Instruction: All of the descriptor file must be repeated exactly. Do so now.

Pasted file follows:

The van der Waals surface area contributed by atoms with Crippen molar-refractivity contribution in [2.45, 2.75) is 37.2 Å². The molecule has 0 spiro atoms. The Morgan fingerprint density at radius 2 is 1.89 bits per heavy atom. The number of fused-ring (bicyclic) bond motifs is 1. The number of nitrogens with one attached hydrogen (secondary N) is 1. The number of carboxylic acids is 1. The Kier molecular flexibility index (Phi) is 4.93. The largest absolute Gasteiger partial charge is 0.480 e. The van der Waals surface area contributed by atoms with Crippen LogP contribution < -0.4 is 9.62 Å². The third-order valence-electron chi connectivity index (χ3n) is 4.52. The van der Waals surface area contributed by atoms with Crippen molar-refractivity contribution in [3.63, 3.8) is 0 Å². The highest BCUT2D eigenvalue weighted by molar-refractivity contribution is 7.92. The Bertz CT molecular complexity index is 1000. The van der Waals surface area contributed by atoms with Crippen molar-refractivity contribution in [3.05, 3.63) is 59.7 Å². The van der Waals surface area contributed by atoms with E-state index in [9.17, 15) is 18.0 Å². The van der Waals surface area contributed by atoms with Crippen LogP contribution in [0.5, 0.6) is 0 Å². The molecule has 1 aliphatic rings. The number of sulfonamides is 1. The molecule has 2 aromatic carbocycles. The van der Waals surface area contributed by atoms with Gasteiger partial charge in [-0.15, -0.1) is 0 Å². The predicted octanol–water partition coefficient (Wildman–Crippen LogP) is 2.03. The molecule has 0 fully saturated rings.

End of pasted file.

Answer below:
The van der Waals surface area contributed by atoms with Crippen molar-refractivity contribution in [2.45, 2.75) is 37.2 Å². The molecule has 0 spiro atoms. The Morgan fingerprint density at radius 2 is 1.89 bits per heavy atom. The number of fused-ring (bicyclic) bond motifs is 1. The number of nitrogens with one attached hydrogen (secondary N) is 1. The number of carboxylic acids is 1. The Kier molecular flexibility index (Phi) is 4.93. The largest absolute Gasteiger partial charge is 0.480 e. The van der Waals surface area contributed by atoms with Crippen LogP contribution < -0.4 is 9.62 Å². The third-order valence-electron chi connectivity index (χ3n) is 4.52. The van der Waals surface area contributed by atoms with Crippen molar-refractivity contribution in [3.63, 3.8) is 0 Å². The highest BCUT2D eigenvalue weighted by molar-refractivity contribution is 7.92. The Bertz CT molecular complexity index is 1000. The van der Waals surface area contributed by atoms with Crippen molar-refractivity contribution in [3.05, 3.63) is 59.7 Å². The van der Waals surface area contributed by atoms with E-state index in [9.17, 15) is 18.0 Å². The van der Waals surface area contributed by atoms with Crippen LogP contribution in [0.5, 0.6) is 0 Å². The molecule has 1 aliphatic rings. The number of sulfonamides is 1. The molecule has 2 aromatic carbocycles. The van der Waals surface area contributed by atoms with Gasteiger partial charge in [-0.15, -0.1) is 0 Å². The predicted octanol–water partition coefficient (Wildman–Crippen LogP) is 2.03. The molecule has 0 fully saturated rings.